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Home / Opinion / Real reason: Editorial on Congress’s decline and erosion of centrism as a political philosophy

Real reason: Editorial on Congress’s decline and erosion of centrism as a political philosophy

In the party's case, it has to find an alternative political narrative that would take the battle to religious polarisation
Rahul Gandhi.
Rahul Gandhi.
File photo

The Editorial Board   |   Published 23.08.22, 03:59 AM

The Congress’s decline is often attributed to two principal factors. The first pertains to individual ineptitude. The Congress’s ship, evidently, is full of sailors who would rather be the skipper. Personal ambitions and whims are often prioritised by leaders over everything else: senior leaders such as Ghulam Nabi Azad and Anand Sharma resigning from their respective posts are a classic example of this phenomenon. Second, the party organisation — it resembles a rudderless ship — continues to be in a shambles. Rahul Gandhi has apparently made it clear that he, or, for that matter, anyone from the Gandhi family, is unlikely to take up the reins of the party. Perhaps the fear of further electoral debacles is on his mind. Whatever may be the reason, the consequence is comical: the party remains unwilling to let go of the Gandhis while the latter remain non-committal. The outcome of the elections for the party president, consequently, remains unclear.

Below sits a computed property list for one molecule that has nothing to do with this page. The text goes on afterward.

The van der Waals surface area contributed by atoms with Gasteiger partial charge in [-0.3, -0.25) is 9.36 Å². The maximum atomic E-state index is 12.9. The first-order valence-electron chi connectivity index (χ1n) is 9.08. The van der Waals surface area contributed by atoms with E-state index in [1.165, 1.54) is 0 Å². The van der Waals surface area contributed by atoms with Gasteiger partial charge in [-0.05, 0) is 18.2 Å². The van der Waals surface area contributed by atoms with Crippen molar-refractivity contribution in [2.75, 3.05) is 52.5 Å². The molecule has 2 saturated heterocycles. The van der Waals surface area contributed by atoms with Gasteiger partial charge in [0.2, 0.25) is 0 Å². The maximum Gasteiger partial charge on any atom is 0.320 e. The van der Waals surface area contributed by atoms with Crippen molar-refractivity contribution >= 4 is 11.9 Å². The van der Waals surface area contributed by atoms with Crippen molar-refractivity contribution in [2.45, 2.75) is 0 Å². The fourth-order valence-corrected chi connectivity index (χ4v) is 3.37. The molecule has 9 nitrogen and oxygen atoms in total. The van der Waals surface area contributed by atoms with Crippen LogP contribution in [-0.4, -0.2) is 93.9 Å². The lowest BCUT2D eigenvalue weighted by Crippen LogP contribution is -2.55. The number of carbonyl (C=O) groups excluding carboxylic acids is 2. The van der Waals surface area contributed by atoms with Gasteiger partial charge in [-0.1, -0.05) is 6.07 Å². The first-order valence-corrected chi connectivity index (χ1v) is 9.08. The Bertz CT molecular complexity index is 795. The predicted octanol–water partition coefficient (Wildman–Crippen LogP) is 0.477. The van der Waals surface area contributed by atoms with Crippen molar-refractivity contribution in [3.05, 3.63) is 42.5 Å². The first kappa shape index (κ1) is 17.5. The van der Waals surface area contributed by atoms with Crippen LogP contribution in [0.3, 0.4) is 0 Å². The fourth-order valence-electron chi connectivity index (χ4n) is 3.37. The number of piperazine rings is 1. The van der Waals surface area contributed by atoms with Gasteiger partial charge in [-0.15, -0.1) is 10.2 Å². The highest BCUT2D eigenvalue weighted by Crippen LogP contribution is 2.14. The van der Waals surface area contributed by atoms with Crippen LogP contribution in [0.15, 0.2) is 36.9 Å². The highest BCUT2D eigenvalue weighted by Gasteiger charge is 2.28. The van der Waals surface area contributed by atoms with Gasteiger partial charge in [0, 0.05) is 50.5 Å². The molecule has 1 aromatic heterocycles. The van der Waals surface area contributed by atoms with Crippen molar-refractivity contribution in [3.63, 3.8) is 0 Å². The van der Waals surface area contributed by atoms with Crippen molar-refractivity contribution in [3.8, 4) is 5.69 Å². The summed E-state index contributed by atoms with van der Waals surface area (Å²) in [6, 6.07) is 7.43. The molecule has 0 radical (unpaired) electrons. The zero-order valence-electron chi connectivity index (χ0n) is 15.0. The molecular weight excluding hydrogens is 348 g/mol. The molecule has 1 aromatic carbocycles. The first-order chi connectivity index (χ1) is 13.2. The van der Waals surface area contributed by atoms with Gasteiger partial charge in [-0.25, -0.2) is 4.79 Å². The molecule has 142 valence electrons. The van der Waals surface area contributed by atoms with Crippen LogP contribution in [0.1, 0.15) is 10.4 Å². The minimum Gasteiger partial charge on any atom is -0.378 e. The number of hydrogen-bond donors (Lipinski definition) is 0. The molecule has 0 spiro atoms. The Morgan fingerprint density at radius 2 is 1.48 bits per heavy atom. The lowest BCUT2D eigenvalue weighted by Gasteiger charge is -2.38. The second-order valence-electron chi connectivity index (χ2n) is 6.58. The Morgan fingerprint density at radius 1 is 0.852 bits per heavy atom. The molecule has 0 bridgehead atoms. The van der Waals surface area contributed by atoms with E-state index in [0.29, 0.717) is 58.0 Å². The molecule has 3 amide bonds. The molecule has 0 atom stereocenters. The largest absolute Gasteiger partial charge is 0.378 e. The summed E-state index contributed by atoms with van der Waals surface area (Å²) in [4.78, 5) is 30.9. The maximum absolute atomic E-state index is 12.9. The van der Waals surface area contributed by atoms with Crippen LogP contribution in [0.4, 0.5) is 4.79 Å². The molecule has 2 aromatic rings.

But there is a third — perhaps the most formidable— cause behind the Congress’s waning on India’s political firmament. This, as has been pointed out in a book by the eminent political scientist,Zoya Hasan, concerns the erosion of centrism as a political philosophy. Centrism, which advocates a fine balance among social forces without adhering to extreme positions, was integral to the Congress’s strategy. It has been wrong-footed by the surge of majoritarian Hindutva under the Bharatiya Janata Party’s watch. In fact, this is, arguably, a global phenomenon. Be it in Britain, where the Liberal Democrats find themselves in a corner, Italy, Germany, Austria or even in New Zealand, the turf of Centrist parties or coalitions is being increasingly encroached upon — often successfully — by hawkish Conservatives or an ascendant Right. This capitulation by Centrist outfits signals one of the gravest existential threats faced by the global liberal project. The path to resurrection, if there is a resurrection, however, is quite obvious. In the Congress’s case, it has to find an alternative political narrative that would take the battle to religious polarisation. For this to happen, the Congress must signal a clean break from one aspect of its past: it must reject its soft Hindutva approach — that is a path to ideological annihilation. Instead, it must revitalise its solidarity with the people by concentrating on issues that are relevant to public welfare while, simultaneously, rebuild its network of solidarity with blocs. There is no other way.



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